Kalitta, runner-up at the season-opening Kragen O’Reilly NHRA Winternationals presented by Valvoline in Pomona, reached his second straight Top Fuel final of the season by defeating Chris Karamesines, teammate Dave Grubnic, and Morgan Lucas with a 3.99 and two 3.98s.
Eliminations in Top Fuel were full of upsets. Independent runner Steve Chrisman notched a win against tire-shake-plagued Larry Dixon in the opening round, and Torrence put away No. 1 qualifier Tony Schumacher in the second round by virtue of a holeshot.
Sunday got off to a rough start in Top Fuel with rain interrupting the first round, which concluded with a crash involving Antron Brown. Brown was not injured in the accident, but a woman who was struck by a tire from Brown’s dragster was pronounced dead at Good Samaritan Hospital that evening. NHRA is investigating the incident. The entire NHRA community is deeply saddened by the incident and sends its thoughts and prayers to the woman’s family and friends.
Beckman got back into the win column in Funny Car for the first time since last summer when he drove his MTS/Valvoline Charger to a 4.12, 301.13 to defeat John Force, who shook to a 6.31. The two drivers engaged in a mini burndown before fully lighting the Tree, but neither got a substantial advantage from it at the green.
“We’ve had a lot of luck against John Force, and I don’t care what you say, that guy is still the man in nitro Funny Car,” said Beckman. “The fan in me is so happy to see him back in top form. The racer in me was glad they weren’t perfect against us in the final. But to go out beat those guys as dominant as they have been for both races this year is pretty cool.”
“The other cool thing is that you kind of want to make that statement early in the year that you’re a team capable of winning races. If you can go the final round and rack up a lot of points, that’s cool, but the trophy symbolized a lot of stuff, and when you get that trophy early in the year I think everybody on the team knows that we can be the best on any given day, and that’s the attitude that it’s going to take to run for the championship at the end of the year.”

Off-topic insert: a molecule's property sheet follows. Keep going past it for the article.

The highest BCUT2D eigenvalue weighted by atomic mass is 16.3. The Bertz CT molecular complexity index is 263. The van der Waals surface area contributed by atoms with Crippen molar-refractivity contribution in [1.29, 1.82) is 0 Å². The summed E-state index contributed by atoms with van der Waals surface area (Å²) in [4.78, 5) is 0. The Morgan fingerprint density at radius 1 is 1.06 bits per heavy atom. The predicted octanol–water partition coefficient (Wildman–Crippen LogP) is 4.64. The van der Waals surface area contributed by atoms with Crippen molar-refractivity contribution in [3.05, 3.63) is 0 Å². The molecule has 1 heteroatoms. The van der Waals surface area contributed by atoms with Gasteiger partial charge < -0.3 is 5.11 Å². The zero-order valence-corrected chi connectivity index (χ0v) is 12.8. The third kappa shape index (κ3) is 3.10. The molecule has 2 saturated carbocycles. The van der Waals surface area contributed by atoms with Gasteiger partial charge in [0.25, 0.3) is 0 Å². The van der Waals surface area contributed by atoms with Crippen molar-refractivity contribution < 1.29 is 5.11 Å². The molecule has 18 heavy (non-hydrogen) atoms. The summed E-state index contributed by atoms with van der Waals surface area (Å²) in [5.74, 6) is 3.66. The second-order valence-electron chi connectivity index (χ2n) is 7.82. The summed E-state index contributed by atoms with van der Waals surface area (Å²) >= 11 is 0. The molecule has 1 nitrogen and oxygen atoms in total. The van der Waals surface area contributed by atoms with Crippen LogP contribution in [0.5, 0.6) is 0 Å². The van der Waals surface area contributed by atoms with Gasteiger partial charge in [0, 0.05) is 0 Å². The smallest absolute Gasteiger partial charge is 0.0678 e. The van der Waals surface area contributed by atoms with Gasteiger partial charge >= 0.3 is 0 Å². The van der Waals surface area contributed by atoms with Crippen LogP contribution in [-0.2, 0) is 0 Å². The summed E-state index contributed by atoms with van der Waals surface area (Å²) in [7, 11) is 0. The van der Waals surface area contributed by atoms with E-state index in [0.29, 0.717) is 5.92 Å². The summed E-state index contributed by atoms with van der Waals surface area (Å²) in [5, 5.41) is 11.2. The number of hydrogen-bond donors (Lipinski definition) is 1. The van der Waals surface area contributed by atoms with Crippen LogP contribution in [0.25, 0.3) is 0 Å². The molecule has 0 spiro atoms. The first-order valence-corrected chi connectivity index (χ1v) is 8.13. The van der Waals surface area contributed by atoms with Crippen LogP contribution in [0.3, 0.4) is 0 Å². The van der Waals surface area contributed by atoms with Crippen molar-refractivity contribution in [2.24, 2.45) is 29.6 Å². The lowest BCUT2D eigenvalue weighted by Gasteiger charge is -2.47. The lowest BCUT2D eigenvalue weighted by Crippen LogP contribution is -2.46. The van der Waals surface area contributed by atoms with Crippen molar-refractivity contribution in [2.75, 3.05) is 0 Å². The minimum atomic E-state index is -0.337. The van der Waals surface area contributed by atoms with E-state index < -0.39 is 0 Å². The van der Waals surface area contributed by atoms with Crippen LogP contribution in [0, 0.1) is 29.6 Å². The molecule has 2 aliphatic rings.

With the exception of a semifinal pedalfest win against Tony Pedregon, past Phoenix champ Beckman wore out his opposition Sunday with remarkable consistency. Tuner Rahn Tobler dialed in the car with a pair of 4.13s to start eliminations after running a 4.13 during qualifying. Beckman turned away Bob Tasca III and teammate Matt Hagan before using his cunning in the cockpit to survive a tire-smoking affair against Pedregon.
Force opened his eliminations account Sunday by escaping with a narrow .001-second victory against Cruz Pedregon, then powered to low e.t. and a career-best 4.044 blast in round two to defeat Jim Head. Force reached the final by defeating his teammate, reigning world champ Robert Hight, with a 4.08 in the semifinals.
Second-round pairings in Pro Stock — Mike Edwards vs. Greg Anderson, Allen Johnson vs. Jason Line, Ron Krisher vs. Greg Stanfield, and Bob Yonke vs. Rodger Brogdon – will be contested during the second round of qualifying in Gainesville Friday, March 12; the semifinal pairs will run during the third round of qualifying Saturday, March 13; and the final round will be held during the final round of qualifying Saturday. The runs will occur during the scheduled qualifying sessions of the event, and the times posted on those runs will count toward qualifying for the event.